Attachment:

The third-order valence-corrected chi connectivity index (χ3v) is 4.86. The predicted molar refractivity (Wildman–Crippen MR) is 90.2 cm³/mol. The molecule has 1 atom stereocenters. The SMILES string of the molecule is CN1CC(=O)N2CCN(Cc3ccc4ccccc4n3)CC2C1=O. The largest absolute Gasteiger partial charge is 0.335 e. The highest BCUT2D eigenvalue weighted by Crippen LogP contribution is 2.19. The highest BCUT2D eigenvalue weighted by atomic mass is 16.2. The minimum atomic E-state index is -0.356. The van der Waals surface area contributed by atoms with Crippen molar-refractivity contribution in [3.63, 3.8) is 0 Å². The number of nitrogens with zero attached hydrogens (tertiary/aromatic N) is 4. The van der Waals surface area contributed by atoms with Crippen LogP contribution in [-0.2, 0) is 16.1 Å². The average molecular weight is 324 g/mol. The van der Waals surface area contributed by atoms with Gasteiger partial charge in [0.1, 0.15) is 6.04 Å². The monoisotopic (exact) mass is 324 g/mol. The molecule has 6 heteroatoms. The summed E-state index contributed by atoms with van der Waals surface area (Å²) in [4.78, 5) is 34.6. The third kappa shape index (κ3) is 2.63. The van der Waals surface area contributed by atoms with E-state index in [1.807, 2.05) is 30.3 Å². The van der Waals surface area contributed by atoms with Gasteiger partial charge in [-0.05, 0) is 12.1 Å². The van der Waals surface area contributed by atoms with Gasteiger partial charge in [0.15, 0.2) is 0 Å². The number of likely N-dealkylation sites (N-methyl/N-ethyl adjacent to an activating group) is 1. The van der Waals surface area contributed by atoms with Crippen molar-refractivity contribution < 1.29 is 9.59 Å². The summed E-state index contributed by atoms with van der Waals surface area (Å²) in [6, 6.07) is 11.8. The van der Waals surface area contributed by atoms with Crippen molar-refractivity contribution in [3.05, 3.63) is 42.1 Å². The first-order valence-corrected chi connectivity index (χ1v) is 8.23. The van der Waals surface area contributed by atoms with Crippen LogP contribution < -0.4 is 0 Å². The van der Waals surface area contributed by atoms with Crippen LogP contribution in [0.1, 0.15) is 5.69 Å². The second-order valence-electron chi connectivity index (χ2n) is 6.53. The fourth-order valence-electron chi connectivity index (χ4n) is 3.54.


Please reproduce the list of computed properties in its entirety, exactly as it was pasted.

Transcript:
The third-order valence-corrected chi connectivity index (χ3v) is 4.86. The predicted molar refractivity (Wildman–Crippen MR) is 90.2 cm³/mol. The molecule has 1 atom stereocenters. The SMILES string of the molecule is CN1CC(=O)N2CCN(Cc3ccc4ccccc4n3)CC2C1=O. The largest absolute Gasteiger partial charge is 0.335 e. The highest BCUT2D eigenvalue weighted by Crippen LogP contribution is 2.19. The highest BCUT2D eigenvalue weighted by atomic mass is 16.2. The minimum atomic E-state index is -0.356. The van der Waals surface area contributed by atoms with Crippen molar-refractivity contribution in [3.63, 3.8) is 0 Å². The number of nitrogens with zero attached hydrogens (tertiary/aromatic N) is 4. The van der Waals surface area contributed by atoms with Crippen LogP contribution in [-0.2, 0) is 16.1 Å². The average molecular weight is 324 g/mol. The van der Waals surface area contributed by atoms with Gasteiger partial charge in [0.1, 0.15) is 6.04 Å². The monoisotopic (exact) mass is 324 g/mol. The molecule has 6 heteroatoms. The summed E-state index contributed by atoms with van der Waals surface area (Å²) in [4.78, 5) is 34.6. The third kappa shape index (κ3) is 2.63. The van der Waals surface area contributed by atoms with E-state index in [1.807, 2.05) is 30.3 Å². The van der Waals surface area contributed by atoms with Gasteiger partial charge in [-0.05, 0) is 12.1 Å². The van der Waals surface area contributed by atoms with Gasteiger partial charge in [0.15, 0.2) is 0 Å². The number of likely N-dealkylation sites (N-methyl/N-ethyl adjacent to an activating group) is 1. The van der Waals surface area contributed by atoms with Crippen molar-refractivity contribution < 1.29 is 9.59 Å². The summed E-state index contributed by atoms with van der Waals surface area (Å²) in [6, 6.07) is 11.8. The van der Waals surface area contributed by atoms with Crippen molar-refractivity contribution in [3.05, 3.63) is 42.1 Å². The first-order valence-corrected chi connectivity index (χ1v) is 8.23. The van der Waals surface area contributed by atoms with Crippen LogP contribution < -0.4 is 0 Å². The van der Waals surface area contributed by atoms with Crippen LogP contribution in [0.1, 0.15) is 5.69 Å². The second-order valence-electron chi connectivity index (χ2n) is 6.53. The fourth-order valence-electron chi connectivity index (χ4n) is 3.54.